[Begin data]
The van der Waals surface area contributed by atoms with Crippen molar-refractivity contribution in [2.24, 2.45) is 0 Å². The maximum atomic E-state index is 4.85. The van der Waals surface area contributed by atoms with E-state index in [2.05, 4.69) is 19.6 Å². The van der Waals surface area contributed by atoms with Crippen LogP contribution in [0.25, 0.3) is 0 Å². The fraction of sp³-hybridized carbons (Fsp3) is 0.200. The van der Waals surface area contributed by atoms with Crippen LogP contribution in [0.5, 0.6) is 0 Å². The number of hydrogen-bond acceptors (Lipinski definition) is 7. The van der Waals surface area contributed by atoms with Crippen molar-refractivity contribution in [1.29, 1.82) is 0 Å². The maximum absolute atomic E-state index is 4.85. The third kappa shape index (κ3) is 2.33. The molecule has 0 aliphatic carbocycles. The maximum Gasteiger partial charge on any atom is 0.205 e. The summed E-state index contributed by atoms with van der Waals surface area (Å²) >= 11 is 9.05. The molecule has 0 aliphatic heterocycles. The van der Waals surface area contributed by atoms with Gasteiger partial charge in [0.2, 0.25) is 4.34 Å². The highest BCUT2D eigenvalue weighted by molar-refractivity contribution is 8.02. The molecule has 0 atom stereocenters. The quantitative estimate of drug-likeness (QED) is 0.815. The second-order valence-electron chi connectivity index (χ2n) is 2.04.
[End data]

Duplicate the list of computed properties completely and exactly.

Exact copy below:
The van der Waals surface area contributed by atoms with Crippen molar-refractivity contribution in [2.24, 2.45) is 0 Å². The maximum atomic E-state index is 4.85. The van der Waals surface area contributed by atoms with E-state index in [2.05, 4.69) is 19.6 Å². The van der Waals surface area contributed by atoms with Crippen LogP contribution in [0.25, 0.3) is 0 Å². The fraction of sp³-hybridized carbons (Fsp3) is 0.200. The van der Waals surface area contributed by atoms with Crippen LogP contribution in [0.5, 0.6) is 0 Å². The number of hydrogen-bond acceptors (Lipinski definition) is 7. The van der Waals surface area contributed by atoms with Crippen molar-refractivity contribution in [1.29, 1.82) is 0 Å². The maximum absolute atomic E-state index is 4.85. The third kappa shape index (κ3) is 2.33. The molecule has 0 aliphatic carbocycles. The maximum Gasteiger partial charge on any atom is 0.205 e. The summed E-state index contributed by atoms with van der Waals surface area (Å²) >= 11 is 9.05. The molecule has 0 aliphatic heterocycles. The van der Waals surface area contributed by atoms with Gasteiger partial charge in [0.2, 0.25) is 4.34 Å². The highest BCUT2D eigenvalue weighted by molar-refractivity contribution is 8.02. The molecule has 0 atom stereocenters. The quantitative estimate of drug-likeness (QED) is 0.815. The second-order valence-electron chi connectivity index (χ2n) is 2.04.